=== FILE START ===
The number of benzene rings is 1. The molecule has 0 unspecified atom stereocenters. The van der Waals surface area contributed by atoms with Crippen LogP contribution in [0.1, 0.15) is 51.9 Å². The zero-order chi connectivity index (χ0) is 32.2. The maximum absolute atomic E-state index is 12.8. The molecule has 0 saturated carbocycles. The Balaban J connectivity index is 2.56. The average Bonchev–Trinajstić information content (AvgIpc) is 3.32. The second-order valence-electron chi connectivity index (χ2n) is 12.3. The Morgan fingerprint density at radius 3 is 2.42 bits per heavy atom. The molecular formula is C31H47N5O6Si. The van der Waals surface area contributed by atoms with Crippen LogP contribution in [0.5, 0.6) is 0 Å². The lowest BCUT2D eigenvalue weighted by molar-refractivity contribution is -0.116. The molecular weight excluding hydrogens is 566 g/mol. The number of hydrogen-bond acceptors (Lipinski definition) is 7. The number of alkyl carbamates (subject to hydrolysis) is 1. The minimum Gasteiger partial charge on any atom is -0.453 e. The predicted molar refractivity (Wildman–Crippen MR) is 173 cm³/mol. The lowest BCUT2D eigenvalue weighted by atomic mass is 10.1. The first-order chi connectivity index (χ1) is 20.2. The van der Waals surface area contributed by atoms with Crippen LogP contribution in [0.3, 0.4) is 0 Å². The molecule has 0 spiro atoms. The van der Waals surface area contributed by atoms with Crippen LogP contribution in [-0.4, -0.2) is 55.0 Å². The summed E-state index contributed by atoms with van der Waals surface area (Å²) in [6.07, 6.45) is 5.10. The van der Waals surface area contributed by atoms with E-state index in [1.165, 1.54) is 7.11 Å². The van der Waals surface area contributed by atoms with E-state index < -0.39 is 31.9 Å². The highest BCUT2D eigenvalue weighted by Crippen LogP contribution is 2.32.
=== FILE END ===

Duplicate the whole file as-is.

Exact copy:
The number of benzene rings is 1. The molecule has 0 unspecified atom stereocenters. The van der Waals surface area contributed by atoms with Crippen LogP contribution in [0.1, 0.15) is 51.9 Å². The zero-order chi connectivity index (χ0) is 32.2. The maximum absolute atomic E-state index is 12.8. The molecule has 0 saturated carbocycles. The Balaban J connectivity index is 2.56. The average Bonchev–Trinajstić information content (AvgIpc) is 3.32. The second-order valence-electron chi connectivity index (χ2n) is 12.3. The Morgan fingerprint density at radius 3 is 2.42 bits per heavy atom. The molecular formula is C31H47N5O6Si. The van der Waals surface area contributed by atoms with Crippen LogP contribution in [0.5, 0.6) is 0 Å². The lowest BCUT2D eigenvalue weighted by molar-refractivity contribution is -0.116. The molecular weight excluding hydrogens is 566 g/mol. The number of hydrogen-bond acceptors (Lipinski definition) is 7. The number of alkyl carbamates (subject to hydrolysis) is 1. The minimum Gasteiger partial charge on any atom is -0.453 e. The predicted molar refractivity (Wildman–Crippen MR) is 173 cm³/mol. The lowest BCUT2D eigenvalue weighted by atomic mass is 10.1. The first-order chi connectivity index (χ1) is 20.2. The van der Waals surface area contributed by atoms with Crippen LogP contribution in [0.3, 0.4) is 0 Å². The molecule has 0 spiro atoms. The van der Waals surface area contributed by atoms with Crippen LogP contribution in [-0.4, -0.2) is 55.0 Å². The summed E-state index contributed by atoms with van der Waals surface area (Å²) in [6.07, 6.45) is 5.10. The van der Waals surface area contributed by atoms with E-state index in [1.165, 1.54) is 7.11 Å². The van der Waals surface area contributed by atoms with E-state index < -0.39 is 31.9 Å². The highest BCUT2D eigenvalue weighted by Crippen LogP contribution is 2.32.